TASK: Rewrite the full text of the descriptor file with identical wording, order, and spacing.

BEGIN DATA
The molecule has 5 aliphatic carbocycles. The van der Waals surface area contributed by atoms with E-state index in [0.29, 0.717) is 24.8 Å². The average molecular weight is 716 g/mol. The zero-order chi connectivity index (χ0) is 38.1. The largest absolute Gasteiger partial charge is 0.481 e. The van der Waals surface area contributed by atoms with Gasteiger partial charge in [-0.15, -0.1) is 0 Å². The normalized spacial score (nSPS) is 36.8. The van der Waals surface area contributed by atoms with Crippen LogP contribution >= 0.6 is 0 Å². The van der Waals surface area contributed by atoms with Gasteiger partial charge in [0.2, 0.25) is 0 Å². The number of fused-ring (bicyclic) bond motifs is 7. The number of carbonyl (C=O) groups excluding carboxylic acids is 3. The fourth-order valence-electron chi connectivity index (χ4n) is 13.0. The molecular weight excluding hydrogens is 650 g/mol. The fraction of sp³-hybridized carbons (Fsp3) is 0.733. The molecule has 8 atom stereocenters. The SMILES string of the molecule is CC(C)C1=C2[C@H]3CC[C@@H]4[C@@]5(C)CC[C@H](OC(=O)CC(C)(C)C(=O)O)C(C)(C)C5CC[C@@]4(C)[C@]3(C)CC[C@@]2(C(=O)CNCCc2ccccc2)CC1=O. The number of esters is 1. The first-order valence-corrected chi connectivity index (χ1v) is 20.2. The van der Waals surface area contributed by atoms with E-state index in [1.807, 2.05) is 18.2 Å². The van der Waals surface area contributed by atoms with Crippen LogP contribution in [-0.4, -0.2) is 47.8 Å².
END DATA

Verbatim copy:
The molecule has 5 aliphatic carbocycles. The van der Waals surface area contributed by atoms with E-state index in [0.29, 0.717) is 24.8 Å². The average molecular weight is 716 g/mol. The zero-order chi connectivity index (χ0) is 38.1. The largest absolute Gasteiger partial charge is 0.481 e. The van der Waals surface area contributed by atoms with Gasteiger partial charge in [-0.15, -0.1) is 0 Å². The normalized spacial score (nSPS) is 36.8. The van der Waals surface area contributed by atoms with Crippen LogP contribution >= 0.6 is 0 Å². The van der Waals surface area contributed by atoms with Gasteiger partial charge in [0.2, 0.25) is 0 Å². The number of fused-ring (bicyclic) bond motifs is 7. The number of carbonyl (C=O) groups excluding carboxylic acids is 3. The fourth-order valence-electron chi connectivity index (χ4n) is 13.0. The molecular weight excluding hydrogens is 650 g/mol. The fraction of sp³-hybridized carbons (Fsp3) is 0.733. The molecule has 8 atom stereocenters. The SMILES string of the molecule is CC(C)C1=C2[C@H]3CC[C@@H]4[C@@]5(C)CC[C@H](OC(=O)CC(C)(C)C(=O)O)C(C)(C)C5CC[C@@]4(C)[C@]3(C)CC[C@@]2(C(=O)CNCCc2ccccc2)CC1=O. The number of esters is 1. The first-order valence-corrected chi connectivity index (χ1v) is 20.2. The van der Waals surface area contributed by atoms with E-state index in [1.807, 2.05) is 18.2 Å². The van der Waals surface area contributed by atoms with Crippen LogP contribution in [-0.4, -0.2) is 47.8 Å².